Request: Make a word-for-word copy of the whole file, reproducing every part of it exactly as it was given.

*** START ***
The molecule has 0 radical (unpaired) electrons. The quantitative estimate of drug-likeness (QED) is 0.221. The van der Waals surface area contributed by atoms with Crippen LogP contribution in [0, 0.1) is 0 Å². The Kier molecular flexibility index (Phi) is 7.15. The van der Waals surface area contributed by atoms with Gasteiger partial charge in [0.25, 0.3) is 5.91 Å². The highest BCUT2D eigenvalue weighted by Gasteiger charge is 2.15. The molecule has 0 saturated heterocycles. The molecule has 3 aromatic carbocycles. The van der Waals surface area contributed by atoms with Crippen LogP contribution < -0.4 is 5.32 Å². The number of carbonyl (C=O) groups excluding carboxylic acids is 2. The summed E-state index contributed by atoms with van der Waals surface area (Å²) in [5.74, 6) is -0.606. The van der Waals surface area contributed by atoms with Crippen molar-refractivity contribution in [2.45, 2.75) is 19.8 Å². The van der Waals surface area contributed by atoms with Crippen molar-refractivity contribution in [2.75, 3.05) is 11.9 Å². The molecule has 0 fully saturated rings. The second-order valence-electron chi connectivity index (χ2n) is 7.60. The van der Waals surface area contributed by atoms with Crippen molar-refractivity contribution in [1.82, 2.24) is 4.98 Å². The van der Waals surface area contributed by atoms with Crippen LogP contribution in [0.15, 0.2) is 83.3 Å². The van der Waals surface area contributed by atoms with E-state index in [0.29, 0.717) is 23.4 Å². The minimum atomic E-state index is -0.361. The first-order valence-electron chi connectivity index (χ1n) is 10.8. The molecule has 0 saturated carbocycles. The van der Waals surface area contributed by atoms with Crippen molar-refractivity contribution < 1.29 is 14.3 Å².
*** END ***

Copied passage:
The molecule has 0 radical (unpaired) electrons. The quantitative estimate of drug-likeness (QED) is 0.221. The van der Waals surface area contributed by atoms with Crippen LogP contribution in [0, 0.1) is 0 Å². The Kier molecular flexibility index (Phi) is 7.15. The van der Waals surface area contributed by atoms with Gasteiger partial charge in [0.25, 0.3) is 5.91 Å². The highest BCUT2D eigenvalue weighted by Gasteiger charge is 2.15. The molecule has 0 saturated heterocycles. The molecule has 3 aromatic carbocycles. The van der Waals surface area contributed by atoms with Crippen LogP contribution < -0.4 is 5.32 Å². The number of carbonyl (C=O) groups excluding carboxylic acids is 2. The summed E-state index contributed by atoms with van der Waals surface area (Å²) in [5.74, 6) is -0.606. The van der Waals surface area contributed by atoms with Crippen molar-refractivity contribution in [2.45, 2.75) is 19.8 Å². The van der Waals surface area contributed by atoms with Crippen molar-refractivity contribution in [2.75, 3.05) is 11.9 Å². The molecule has 0 fully saturated rings. The second-order valence-electron chi connectivity index (χ2n) is 7.60. The van der Waals surface area contributed by atoms with Crippen molar-refractivity contribution in [1.82, 2.24) is 4.98 Å². The van der Waals surface area contributed by atoms with Crippen LogP contribution in [0.15, 0.2) is 83.3 Å². The van der Waals surface area contributed by atoms with E-state index in [0.29, 0.717) is 23.4 Å². The minimum atomic E-state index is -0.361. The first-order valence-electron chi connectivity index (χ1n) is 10.8. The molecule has 0 saturated carbocycles. The van der Waals surface area contributed by atoms with Crippen molar-refractivity contribution < 1.29 is 14.3 Å².